Interview Pitfalls to Avoid

At a certain point, every business owner will have to interview potential staff. We all begin as novices at this task and will inevitably make mistakes. An interview is not only the candidate’s opportunity to make a first impression on you but is also the first impression that your business and YOU will make on a potential member of your staff.

Here are a few pitfalls to avoid in interviewing a new employee:

  1. Remove the “Have you ever been convicted” question from your application. If your business has a standard job application, it’s not advisable to have this question, or any form of it, on your application. This question, on an application OR in an interview, has been shown to create a “disparate impact” on the minority population, and can set you up for a discrimination claim even before someone hits your payroll.
  2. Make sure your interview doesn’t include questions that could be considered to infringe on the protected classes. Federally, these are: race/color, age, genetic information, national origin, sex, religion, familial status, disability, or pregnancy. If you have concerns that a question might be perceived as discriminatory in this way – don’t ask it.
  3. Don’t ask “easy to answer” interview questions. A yes or no, or even a 2-3 word answer won’t give you any insight into whether this person is the right fit for your company culture. Ask questions that are broad enough to get your candidate talking. Put them in hypothetical situations and see how they react. This is the best way to get to know who you are interviewing.
  4. Don’t be the only person asking questions. Let the candidate interview you. Allow them to ask you questions. You want them to feel as if their needs are being met, and it gives you insight into what matters to them.
  5. Don’t be the only person interviewing the candidate. If at all possible, include a trained employee that would be a peer of the candidate. Many times, they will have questions for the candidate that you wouldn’t think about or consider. Their opinion of the candidate may also differ from yours and give a much-needed additional perspective.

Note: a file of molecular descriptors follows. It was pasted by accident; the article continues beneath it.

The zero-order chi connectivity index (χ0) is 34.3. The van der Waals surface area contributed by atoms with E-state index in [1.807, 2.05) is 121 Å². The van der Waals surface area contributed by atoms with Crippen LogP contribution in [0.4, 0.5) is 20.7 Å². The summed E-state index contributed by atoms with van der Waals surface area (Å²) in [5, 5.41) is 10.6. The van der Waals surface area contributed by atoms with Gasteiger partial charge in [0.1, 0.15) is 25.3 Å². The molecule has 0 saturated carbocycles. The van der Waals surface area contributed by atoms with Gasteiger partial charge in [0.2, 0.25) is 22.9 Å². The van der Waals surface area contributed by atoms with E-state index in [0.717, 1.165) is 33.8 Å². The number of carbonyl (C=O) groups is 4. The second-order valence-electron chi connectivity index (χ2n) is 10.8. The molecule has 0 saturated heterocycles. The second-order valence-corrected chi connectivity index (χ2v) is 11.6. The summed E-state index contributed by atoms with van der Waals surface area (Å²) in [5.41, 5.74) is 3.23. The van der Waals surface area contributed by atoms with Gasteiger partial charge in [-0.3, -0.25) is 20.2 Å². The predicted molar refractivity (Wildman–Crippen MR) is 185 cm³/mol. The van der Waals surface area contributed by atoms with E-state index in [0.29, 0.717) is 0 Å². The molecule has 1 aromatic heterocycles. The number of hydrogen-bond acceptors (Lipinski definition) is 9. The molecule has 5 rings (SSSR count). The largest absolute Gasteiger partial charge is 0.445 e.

6. After you’ve decided to offer the job, run a drug screen, a background check, but NOT a credit check. There are very few, if any, justifiable reasons that a candidate’s credit should be a determining factor into whether they get a job offer. Credit scores have also been determined to have a minority bias. Eliminate the credit check.
  7. Don’t let results of a background check automatically disqualify someone. Carefully consider whether a felony conviction really matters for the position you’re looking to fill. In my experience, there have been very few background check results that have actually mattered when it came down to it.
  8. Don’t consider the interview to be a good measure of what you will see out of a candidate when hired. Interviews are “beauty contests”. Generally, a candidate will show you what they think you’re looking for, whether that is correct or not. Use the interview to try to get past their idea of what you want, and instead get a snapshot for the candidate’s personality and “fit” into your business.

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